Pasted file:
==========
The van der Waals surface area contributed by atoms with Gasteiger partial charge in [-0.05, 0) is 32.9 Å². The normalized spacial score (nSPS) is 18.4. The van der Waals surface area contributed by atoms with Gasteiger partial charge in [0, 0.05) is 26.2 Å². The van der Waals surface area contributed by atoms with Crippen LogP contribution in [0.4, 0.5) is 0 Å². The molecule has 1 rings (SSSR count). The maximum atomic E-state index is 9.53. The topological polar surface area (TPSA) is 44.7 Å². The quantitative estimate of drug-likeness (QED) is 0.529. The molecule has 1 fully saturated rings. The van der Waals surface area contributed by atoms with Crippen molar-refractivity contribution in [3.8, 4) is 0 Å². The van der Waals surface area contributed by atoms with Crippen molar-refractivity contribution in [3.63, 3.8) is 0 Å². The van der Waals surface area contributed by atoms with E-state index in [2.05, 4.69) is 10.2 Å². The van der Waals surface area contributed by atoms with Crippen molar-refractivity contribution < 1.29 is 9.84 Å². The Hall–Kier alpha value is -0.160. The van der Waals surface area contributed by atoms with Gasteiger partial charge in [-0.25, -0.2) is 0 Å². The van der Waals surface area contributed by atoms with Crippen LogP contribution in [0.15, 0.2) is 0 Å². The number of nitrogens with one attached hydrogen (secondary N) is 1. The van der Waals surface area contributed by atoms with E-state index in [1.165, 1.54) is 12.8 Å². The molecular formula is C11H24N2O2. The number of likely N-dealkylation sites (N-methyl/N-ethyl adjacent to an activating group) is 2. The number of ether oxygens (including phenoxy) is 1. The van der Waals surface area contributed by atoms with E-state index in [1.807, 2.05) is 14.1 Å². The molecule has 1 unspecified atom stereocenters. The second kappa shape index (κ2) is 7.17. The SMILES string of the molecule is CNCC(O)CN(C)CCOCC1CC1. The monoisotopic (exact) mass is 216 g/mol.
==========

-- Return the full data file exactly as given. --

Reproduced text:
The van der Waals surface area contributed by atoms with Gasteiger partial charge in [-0.05, 0) is 32.9 Å². The normalized spacial score (nSPS) is 18.4. The van der Waals surface area contributed by atoms with Gasteiger partial charge in [0, 0.05) is 26.2 Å². The van der Waals surface area contributed by atoms with Crippen LogP contribution in [0.4, 0.5) is 0 Å². The molecule has 1 rings (SSSR count). The maximum atomic E-state index is 9.53. The topological polar surface area (TPSA) is 44.7 Å². The quantitative estimate of drug-likeness (QED) is 0.529. The molecule has 1 fully saturated rings. The van der Waals surface area contributed by atoms with Crippen molar-refractivity contribution in [3.8, 4) is 0 Å². The van der Waals surface area contributed by atoms with Crippen molar-refractivity contribution in [3.63, 3.8) is 0 Å². The van der Waals surface area contributed by atoms with E-state index in [2.05, 4.69) is 10.2 Å². The van der Waals surface area contributed by atoms with Crippen molar-refractivity contribution < 1.29 is 9.84 Å². The Hall–Kier alpha value is -0.160. The van der Waals surface area contributed by atoms with Gasteiger partial charge in [-0.25, -0.2) is 0 Å². The van der Waals surface area contributed by atoms with Crippen LogP contribution in [0.15, 0.2) is 0 Å². The number of nitrogens with one attached hydrogen (secondary N) is 1. The van der Waals surface area contributed by atoms with E-state index in [1.165, 1.54) is 12.8 Å². The molecular formula is C11H24N2O2. The number of likely N-dealkylation sites (N-methyl/N-ethyl adjacent to an activating group) is 2. The number of ether oxygens (including phenoxy) is 1. The van der Waals surface area contributed by atoms with E-state index in [1.807, 2.05) is 14.1 Å². The molecule has 1 unspecified atom stereocenters. The second kappa shape index (κ2) is 7.17. The SMILES string of the molecule is CNCC(O)CN(C)CCOCC1CC1. The monoisotopic (exact) mass is 216 g/mol.